As the war in Ukraine continues, Serbia’s projected GDP growth shrinks

The impact of the war in Ukraine is spilling over to the Western Balkans mostly through commodity channels.

View of the evening Belgrade cityscape
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Belgrade, Serbia.

A new World Bank report forecasts economic growth in the Western Balkans to decline to 3.2% in 2022 and notes that spillovers from the war in Ukraine impact the sub-region primarily through commodity channels.

In its Europe and Central Asia regional economic update, the World Bank stated that Serbia's 2021 GDP growth was estimated at 7.4%, projecting the 2022 and 2023 growth to be 3.2% and 2.7%, respectively. This is a 1.3 percentage point decrease from the January forecast for 2022 and 2023.

In January, the World Bank projected a 4.1% growth for the Western Balkans in 2022. "Over the medium term, the subregion is expected to benefit from the European Union’s recently adopted Economic and Investment Plan for the Western Balkans, which will mobilize funding to support competitiveness and inclusive growth, as well as the green and digital transitions," the report states.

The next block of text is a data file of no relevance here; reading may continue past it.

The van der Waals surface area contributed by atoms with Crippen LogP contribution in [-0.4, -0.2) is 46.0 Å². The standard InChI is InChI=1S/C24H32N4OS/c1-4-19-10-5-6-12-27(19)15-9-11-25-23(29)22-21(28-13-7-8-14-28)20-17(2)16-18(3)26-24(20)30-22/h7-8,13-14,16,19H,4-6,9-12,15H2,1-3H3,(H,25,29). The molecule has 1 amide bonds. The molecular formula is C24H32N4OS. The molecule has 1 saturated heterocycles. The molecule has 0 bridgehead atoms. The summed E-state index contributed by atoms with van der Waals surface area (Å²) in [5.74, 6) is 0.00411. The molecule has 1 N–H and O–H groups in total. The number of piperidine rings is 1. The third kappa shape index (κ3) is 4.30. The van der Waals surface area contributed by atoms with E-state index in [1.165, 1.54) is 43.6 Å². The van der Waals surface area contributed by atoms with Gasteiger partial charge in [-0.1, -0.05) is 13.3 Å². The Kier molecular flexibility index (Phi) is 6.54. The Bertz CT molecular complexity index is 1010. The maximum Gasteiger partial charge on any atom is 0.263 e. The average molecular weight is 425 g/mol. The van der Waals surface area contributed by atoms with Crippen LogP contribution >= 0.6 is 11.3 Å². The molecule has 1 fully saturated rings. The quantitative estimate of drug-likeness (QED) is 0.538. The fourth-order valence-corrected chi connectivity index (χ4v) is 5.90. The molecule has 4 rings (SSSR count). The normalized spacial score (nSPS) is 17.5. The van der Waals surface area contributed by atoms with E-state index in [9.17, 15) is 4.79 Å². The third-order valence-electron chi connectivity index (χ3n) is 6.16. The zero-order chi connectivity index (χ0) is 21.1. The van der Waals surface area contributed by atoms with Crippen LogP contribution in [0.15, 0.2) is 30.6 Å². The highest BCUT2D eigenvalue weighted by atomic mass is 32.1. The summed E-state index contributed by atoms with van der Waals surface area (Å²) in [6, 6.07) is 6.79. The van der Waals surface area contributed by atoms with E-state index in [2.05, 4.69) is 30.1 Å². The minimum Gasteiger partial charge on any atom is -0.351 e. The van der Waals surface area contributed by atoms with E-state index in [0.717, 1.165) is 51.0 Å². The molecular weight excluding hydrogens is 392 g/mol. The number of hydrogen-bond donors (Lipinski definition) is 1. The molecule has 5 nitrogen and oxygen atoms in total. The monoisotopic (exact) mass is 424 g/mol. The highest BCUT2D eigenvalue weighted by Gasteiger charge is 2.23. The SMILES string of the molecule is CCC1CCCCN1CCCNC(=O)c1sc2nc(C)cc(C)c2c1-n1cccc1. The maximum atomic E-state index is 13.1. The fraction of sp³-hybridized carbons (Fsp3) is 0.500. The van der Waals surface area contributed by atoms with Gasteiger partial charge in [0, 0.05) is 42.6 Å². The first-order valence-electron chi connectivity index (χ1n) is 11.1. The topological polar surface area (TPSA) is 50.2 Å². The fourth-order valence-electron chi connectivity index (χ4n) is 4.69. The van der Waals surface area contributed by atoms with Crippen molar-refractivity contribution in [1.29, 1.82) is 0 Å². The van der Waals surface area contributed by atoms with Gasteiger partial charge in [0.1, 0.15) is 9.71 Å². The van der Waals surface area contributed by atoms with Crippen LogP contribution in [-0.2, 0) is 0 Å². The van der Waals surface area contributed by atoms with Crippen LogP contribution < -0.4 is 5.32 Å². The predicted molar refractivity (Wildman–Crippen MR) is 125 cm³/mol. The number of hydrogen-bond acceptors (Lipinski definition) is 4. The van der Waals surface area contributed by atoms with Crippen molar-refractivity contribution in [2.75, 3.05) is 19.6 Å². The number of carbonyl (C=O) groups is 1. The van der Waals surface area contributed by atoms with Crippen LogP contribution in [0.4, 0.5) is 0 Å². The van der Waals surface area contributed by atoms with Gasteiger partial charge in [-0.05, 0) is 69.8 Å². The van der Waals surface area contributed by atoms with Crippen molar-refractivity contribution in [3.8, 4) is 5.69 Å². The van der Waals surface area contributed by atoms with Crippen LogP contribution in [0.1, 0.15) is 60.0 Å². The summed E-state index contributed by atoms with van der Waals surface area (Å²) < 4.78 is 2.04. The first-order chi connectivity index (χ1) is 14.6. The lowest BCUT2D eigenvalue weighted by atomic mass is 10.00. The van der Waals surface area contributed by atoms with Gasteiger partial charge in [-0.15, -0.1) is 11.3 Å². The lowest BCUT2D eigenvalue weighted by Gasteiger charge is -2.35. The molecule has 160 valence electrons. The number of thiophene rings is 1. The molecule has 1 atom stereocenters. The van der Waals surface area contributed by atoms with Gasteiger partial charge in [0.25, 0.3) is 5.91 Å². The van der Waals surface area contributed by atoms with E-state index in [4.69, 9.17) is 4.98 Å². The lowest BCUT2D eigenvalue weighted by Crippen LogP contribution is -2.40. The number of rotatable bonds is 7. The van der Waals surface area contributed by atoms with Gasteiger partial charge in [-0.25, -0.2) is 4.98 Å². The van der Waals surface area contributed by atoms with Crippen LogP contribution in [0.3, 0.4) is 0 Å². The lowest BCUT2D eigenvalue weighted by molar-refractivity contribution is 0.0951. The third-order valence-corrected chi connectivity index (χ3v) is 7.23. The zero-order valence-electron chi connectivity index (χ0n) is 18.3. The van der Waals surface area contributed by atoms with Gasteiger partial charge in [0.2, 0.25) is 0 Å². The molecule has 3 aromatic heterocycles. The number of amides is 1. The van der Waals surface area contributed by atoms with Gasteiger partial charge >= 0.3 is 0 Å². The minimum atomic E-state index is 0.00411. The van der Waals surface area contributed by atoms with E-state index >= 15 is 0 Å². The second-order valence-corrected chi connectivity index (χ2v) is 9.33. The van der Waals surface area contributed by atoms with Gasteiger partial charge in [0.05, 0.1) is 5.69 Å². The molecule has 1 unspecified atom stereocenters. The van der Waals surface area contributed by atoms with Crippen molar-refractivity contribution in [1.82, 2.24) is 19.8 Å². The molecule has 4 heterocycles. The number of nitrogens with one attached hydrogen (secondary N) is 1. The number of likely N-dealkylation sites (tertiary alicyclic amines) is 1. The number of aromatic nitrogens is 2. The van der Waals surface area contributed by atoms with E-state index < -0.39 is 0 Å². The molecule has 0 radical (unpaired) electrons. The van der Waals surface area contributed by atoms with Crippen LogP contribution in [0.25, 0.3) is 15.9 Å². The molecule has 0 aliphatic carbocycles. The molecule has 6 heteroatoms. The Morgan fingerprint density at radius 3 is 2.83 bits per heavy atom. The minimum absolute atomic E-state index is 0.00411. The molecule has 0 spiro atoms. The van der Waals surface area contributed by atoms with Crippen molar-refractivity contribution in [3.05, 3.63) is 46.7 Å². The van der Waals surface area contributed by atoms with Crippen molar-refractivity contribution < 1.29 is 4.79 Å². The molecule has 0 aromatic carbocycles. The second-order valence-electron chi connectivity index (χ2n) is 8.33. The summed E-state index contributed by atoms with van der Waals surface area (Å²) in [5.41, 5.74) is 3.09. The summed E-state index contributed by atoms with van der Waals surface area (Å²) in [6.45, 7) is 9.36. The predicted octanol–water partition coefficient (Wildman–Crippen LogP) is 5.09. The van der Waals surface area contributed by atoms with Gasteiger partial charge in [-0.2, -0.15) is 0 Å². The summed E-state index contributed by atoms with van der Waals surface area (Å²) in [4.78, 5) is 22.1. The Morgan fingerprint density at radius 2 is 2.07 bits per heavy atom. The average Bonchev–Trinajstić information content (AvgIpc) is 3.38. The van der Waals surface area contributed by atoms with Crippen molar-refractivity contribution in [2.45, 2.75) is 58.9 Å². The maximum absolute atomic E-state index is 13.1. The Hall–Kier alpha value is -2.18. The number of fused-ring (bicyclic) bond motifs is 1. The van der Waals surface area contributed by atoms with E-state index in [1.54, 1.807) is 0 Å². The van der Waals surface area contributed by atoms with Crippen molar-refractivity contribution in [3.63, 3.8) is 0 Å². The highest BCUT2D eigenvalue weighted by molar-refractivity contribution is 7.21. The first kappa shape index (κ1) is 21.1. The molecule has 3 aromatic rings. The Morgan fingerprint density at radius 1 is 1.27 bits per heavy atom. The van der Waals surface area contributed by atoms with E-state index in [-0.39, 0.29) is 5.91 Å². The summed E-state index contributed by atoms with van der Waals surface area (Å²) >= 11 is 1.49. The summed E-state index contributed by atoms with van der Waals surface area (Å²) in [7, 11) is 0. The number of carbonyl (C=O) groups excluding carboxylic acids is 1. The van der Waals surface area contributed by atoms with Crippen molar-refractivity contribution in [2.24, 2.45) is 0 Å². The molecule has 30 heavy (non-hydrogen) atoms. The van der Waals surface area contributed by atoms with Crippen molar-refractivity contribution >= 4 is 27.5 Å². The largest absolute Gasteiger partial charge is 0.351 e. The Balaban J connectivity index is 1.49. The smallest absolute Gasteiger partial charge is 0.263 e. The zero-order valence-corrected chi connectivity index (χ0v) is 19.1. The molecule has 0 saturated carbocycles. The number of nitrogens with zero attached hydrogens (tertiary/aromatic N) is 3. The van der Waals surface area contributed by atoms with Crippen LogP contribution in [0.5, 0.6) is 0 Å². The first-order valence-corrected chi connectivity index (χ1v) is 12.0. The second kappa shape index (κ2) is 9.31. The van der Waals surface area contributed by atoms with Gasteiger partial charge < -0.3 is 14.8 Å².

"Although the share of economic output directly tied to Russia and Ukraine is relatively small for the Western Balkans as a whole, a few countries remain vulnerable to shocks from Russia, including Montenegro, for 11 pct of its FDI, and Serbia, for 5 pct of its exports and 5.4 pct of its imports in 2021. However, the more acute risks for the Western Balkans stem from possible disruptions in the supply of natural gas and oil. The subregion receives 67 pct of its natural gas imports from Russia, with Bosnia and Herzegovina, North Macedonia (via Bulgarian pipeline), and Serbia completely reliant on Russia for their natural gas supply," the report also says.

The energy security of the EU neighbouring countries and partners is of great importance for the Union.
Last week the EU adopted sanction exemptions to energy trading for the Western Balkans in order to ensure the energy supply remains uninterrupted.

The exemption means that Serbia’s oil imports by the National Oil Company NIS (56% owned by Gazprom) through the Adriatic pipeline will remain uninterrupted.


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